Godly anger motivates us to change the things that must be changed.
Jesus simply couldn’t stand it anymore, so He felt compelled to something radical. I’m sure it seemed like a good idea at the time!
He made a whip from small ropes and threw everyone with their sheep and cattle out of the temple courtyard. He dumped the moneychangers’ coins and knocked over their tables. He told those who sold pigeons, “Pick up this stuff, and get it out of here! Stop making my Father’s house a marketplace!”
In His fury, Jesus quoted Jeremiah 7. He wasn’t misquoting scripture. He wasn’t misapplying scripture. “This is truly wrong! This has to stop!”
- What heats you up?
- What causes your mind to race?
- Is it a small, personal pet peeve that gets under skin?
- Is it an inconvenience?
- Or is it a greater cause?
- Does it affect others who cannot help themselves?
That’s when then Godly anger must move us into action.
This is one of the reasons we engage in world missions. Two months ago today I walked down the crowded streets of Tunis. We walked in groups of four. We couldn’t walk in groups any larger for fear we’d stir up suspicion. We attended a church, a small gather of believers who deal every day with fear. It was very eye opening.
We can’t go in and build a church building. That’s a Western world’s way of doing church. But we can build a community center, a gathering place where relationships are built, friendships are forged, and Muslims experience Jesus love!That’s what motivates us, what moves us into action and calls us to sacrifice our pleasure for the good of others, for the Kingdom of God.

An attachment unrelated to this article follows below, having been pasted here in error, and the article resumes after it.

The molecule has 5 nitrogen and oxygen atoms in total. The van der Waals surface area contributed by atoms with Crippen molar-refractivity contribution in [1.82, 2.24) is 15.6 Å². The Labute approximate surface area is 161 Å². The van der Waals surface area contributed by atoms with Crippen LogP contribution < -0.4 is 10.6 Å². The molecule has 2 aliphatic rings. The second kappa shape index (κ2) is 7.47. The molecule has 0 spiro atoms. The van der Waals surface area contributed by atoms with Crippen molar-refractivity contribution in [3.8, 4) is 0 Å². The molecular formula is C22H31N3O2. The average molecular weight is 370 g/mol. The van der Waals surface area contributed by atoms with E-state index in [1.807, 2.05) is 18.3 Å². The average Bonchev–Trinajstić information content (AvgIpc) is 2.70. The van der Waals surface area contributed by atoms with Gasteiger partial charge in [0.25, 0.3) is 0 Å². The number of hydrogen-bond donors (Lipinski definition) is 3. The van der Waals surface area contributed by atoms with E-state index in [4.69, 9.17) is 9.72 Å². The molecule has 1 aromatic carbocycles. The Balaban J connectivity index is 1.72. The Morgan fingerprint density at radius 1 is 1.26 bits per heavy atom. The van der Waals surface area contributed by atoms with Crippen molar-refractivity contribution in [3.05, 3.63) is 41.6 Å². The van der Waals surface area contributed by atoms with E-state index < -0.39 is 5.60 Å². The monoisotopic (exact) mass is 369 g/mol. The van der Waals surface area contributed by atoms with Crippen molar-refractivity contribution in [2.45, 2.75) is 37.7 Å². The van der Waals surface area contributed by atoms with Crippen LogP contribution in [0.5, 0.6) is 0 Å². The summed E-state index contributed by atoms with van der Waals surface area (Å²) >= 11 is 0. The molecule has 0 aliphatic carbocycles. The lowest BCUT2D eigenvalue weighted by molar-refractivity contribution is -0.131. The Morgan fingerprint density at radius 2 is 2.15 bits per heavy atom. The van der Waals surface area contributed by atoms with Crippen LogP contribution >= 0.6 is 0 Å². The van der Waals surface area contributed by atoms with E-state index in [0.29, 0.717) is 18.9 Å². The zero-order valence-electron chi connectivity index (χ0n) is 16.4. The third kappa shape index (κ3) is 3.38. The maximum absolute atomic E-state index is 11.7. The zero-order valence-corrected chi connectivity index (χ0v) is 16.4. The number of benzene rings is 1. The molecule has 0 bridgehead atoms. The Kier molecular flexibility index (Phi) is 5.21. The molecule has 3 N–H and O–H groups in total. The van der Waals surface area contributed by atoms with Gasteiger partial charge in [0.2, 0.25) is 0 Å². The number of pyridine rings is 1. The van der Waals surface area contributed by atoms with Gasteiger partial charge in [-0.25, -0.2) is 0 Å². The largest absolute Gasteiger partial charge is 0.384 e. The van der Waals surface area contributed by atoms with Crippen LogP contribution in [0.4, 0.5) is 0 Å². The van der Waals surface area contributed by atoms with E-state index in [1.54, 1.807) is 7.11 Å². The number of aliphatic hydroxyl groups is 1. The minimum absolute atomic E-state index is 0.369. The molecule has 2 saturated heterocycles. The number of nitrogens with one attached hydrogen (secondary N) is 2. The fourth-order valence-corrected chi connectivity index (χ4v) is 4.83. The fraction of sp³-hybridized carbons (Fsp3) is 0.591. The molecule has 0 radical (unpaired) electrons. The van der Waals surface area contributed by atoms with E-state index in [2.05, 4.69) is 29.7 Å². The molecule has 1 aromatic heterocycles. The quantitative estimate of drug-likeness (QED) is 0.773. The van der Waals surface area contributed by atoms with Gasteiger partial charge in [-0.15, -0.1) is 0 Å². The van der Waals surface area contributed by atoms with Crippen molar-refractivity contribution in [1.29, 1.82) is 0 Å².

Yes it’s true. Anger is an emotion that can be dangerous and can cause damage.
James 1:19-20 says, “Remember this, everyone should be quick to listen, slow to speak, and should not get angry easily. An angry person doesn’t do what God approves of.”
But I want to challenge the last part of that verse. An angry person actually can do what God approves when they are angry for the right reason, show it in the right way, at just the right time.
Even at this first Passover, Jesus was preparing Himself mentally to lay down His life for the cause, for the good of all mankind.
Jesus came to do for us what we could not do for ourselves. It was our brokenness and our sinfulness that led Him to the cross. The Jews said to Jesus, why did you do this? Who gave you the right?
In John 2:18 the Jews reacted by asking Jesus, “What miracle can you show us to justify what you’re doing?”
I love His answer. Jesus replied, “Tear down this temple, and I’ll rebuild it in three days.” The Jews said, “It took forty-six years to build this temple. Do you really think you’re going to rebuild it in three days?” But the temple Jesus spoke about was his own body. After he came back to life, his disciples remembered that he had said this. So they believed the Scripture and this statement that Jesus had made.
For Jesus, His anger that led to action was always about other people. He left us an example to follow.
 John 2:15-16 GW
 John 2:19-22 GW